Over the next few weeks, we sent pictures and talked a lot. I sent an image that had D’s handwriting, and it was identical to Brother’s “scribbles.”  Just weird!  We arranged to meet later in the month so the boys could see each other.  Traveling back to our hometown, D had a few questions, primarily about if Brother would like him.  Upon arrival, we unpacked, and I let Brother’s grandparents know we were ready for the introduction.  Anticipation gnawed at us, and I remember thinking that this adoption journey had all kinds of twists and turns. Finally, as the truck arrived, we went outside to meet them.  In one moment of summing each other up, they embraced.  And so the story of brothers begins.

D thinks his brother is the coolest thing, and anything Brother does, D has dreams of doing, too.  He wants to be a roper like his brother, and every time they visit, Brother and D spend hours ground roping.  Back at our home, I’ve encouraged D to go outside and practice, but it just isn’t the same without Brother.  All the while, D’s stories of roping elk and coyotes continue with his big award-winning roping horse, AKA Mira; They’re winning the buckles at the rodeos.  

So let’s pause.  As a parent who wants my child to be as successful as possible, we’ve thrown a lot of possibilities at D to see if they may stick with him.  Hockey – ummmm, no.  D not only is he tall and thick, but his feet are also as wide as they are long.  No joke.  We call them lovingly Fred Flinstones.  (BTW, someone could make millions if you could buy wide cowboy boots for feet like Ds.  They do NOT exist.  We’ve tried everything. )  So ice skates certainly will not work.  What about soccer?  He would run around like a mad man but never in the right direction.  A unique part of D’s world is that he is highly active and, if given rules, almost always will do the opposite.  Baseball? D loves playing in the dirt, so he would sit in the field and draw in or throw dirt because of the lack of running.  Skiing?  YES!  He learned to ski, has excelled, and we love to ski as a family, except back to the feet.  We have had to have specially made boots for years.  He would cry in pain with so-called wide ski boots, and I finally gave into custom-made, which did wonders for D but broke the bank.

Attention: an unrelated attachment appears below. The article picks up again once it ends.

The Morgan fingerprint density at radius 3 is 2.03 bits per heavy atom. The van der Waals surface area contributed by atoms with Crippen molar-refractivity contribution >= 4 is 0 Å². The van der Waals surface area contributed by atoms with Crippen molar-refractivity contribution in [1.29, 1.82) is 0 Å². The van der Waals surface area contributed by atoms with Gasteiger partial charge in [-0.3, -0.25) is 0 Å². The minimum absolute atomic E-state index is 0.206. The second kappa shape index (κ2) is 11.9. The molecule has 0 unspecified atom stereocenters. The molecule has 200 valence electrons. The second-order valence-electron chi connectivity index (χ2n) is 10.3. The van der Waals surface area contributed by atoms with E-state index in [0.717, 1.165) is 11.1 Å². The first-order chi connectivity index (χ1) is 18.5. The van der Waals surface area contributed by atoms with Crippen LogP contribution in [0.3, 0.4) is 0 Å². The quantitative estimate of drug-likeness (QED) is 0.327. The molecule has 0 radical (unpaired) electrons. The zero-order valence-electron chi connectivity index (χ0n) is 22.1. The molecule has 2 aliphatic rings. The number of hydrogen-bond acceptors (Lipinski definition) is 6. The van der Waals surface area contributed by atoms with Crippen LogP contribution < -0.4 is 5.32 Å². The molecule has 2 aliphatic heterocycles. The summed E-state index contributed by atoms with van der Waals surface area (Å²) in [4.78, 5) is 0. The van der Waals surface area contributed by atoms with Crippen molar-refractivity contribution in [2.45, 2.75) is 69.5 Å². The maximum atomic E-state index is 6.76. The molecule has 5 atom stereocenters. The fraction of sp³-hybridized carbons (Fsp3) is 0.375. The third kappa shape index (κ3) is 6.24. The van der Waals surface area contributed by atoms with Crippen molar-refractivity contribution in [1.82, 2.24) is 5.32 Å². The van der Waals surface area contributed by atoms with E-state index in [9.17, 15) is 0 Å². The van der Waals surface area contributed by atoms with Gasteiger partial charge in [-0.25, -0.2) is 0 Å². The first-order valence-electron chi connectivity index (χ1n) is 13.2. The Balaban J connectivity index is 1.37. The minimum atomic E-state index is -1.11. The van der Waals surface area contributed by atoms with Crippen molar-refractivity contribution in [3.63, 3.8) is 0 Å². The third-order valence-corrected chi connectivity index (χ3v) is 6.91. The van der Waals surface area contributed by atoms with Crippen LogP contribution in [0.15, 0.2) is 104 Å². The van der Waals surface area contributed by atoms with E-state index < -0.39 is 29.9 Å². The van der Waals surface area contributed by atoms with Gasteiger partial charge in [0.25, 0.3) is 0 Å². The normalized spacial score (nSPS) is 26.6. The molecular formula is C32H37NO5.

As we were in the car talking, I told D that we would get him roping lessons from a local roper, and he could learn to rodeo.  As the conversation progressed, we talked about lessons and that he would need to take this seriously and practice every day.  He asked about getting a roping horse and what kind of tack he would need.  Finally, I looked at him and said, “Look, this will be expensive.  If you want to be a roper, you will need to practice a lot.  But, I will not pay for these lessons and nag you to practice.  It just costs too much.”  He looked at me for a long time and finally said, “Mom, can I get back to you?”

And there it was, his magical humor that comes unexpectedly. With his humor also came a great big lesson for me.  D likes his imaginary world.  It gives him freedom within the protection of being in the safety of the boundaries of our home. In the background, I can hear the still small voice inside that just says, “Let D be in his world.  It is good.”   Being in his world is not good. It’s great!

My yearning is that we can continue to take a deep breath, let our kids be kids, and just enjoy the world they live in.